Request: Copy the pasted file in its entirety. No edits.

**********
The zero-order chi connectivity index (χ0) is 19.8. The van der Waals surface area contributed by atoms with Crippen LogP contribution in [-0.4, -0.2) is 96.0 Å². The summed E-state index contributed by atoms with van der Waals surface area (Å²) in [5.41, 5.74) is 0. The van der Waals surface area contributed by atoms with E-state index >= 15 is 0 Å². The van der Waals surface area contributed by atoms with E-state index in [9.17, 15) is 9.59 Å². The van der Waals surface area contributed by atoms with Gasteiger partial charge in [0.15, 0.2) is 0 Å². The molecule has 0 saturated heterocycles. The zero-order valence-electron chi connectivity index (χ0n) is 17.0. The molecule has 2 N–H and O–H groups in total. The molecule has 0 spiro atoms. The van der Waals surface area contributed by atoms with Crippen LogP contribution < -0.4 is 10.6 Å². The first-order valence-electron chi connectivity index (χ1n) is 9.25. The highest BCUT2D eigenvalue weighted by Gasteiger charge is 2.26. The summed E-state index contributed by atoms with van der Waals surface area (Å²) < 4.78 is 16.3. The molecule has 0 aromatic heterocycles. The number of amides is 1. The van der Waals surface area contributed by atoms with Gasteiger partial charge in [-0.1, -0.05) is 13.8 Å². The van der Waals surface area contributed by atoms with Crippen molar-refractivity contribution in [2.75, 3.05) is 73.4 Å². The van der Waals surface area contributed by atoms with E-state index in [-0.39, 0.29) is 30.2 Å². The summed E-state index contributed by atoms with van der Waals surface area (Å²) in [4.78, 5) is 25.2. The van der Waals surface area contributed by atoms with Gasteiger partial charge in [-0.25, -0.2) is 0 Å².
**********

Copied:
The zero-order chi connectivity index (χ0) is 19.8. The van der Waals surface area contributed by atoms with Crippen LogP contribution in [-0.4, -0.2) is 96.0 Å². The summed E-state index contributed by atoms with van der Waals surface area (Å²) in [5.41, 5.74) is 0. The van der Waals surface area contributed by atoms with E-state index >= 15 is 0 Å². The van der Waals surface area contributed by atoms with E-state index in [9.17, 15) is 9.59 Å². The van der Waals surface area contributed by atoms with Gasteiger partial charge in [0.15, 0.2) is 0 Å². The molecule has 0 saturated heterocycles. The zero-order valence-electron chi connectivity index (χ0n) is 17.0. The molecule has 2 N–H and O–H groups in total. The molecule has 0 spiro atoms. The van der Waals surface area contributed by atoms with Crippen LogP contribution < -0.4 is 10.6 Å². The first-order valence-electron chi connectivity index (χ1n) is 9.25. The highest BCUT2D eigenvalue weighted by Gasteiger charge is 2.26. The summed E-state index contributed by atoms with van der Waals surface area (Å²) < 4.78 is 16.3. The molecule has 0 aromatic heterocycles. The number of amides is 1. The van der Waals surface area contributed by atoms with Gasteiger partial charge in [-0.1, -0.05) is 13.8 Å². The van der Waals surface area contributed by atoms with Crippen molar-refractivity contribution in [2.75, 3.05) is 73.4 Å². The van der Waals surface area contributed by atoms with E-state index in [-0.39, 0.29) is 30.2 Å². The summed E-state index contributed by atoms with van der Waals surface area (Å²) in [4.78, 5) is 25.2. The van der Waals surface area contributed by atoms with Gasteiger partial charge in [-0.25, -0.2) is 0 Å².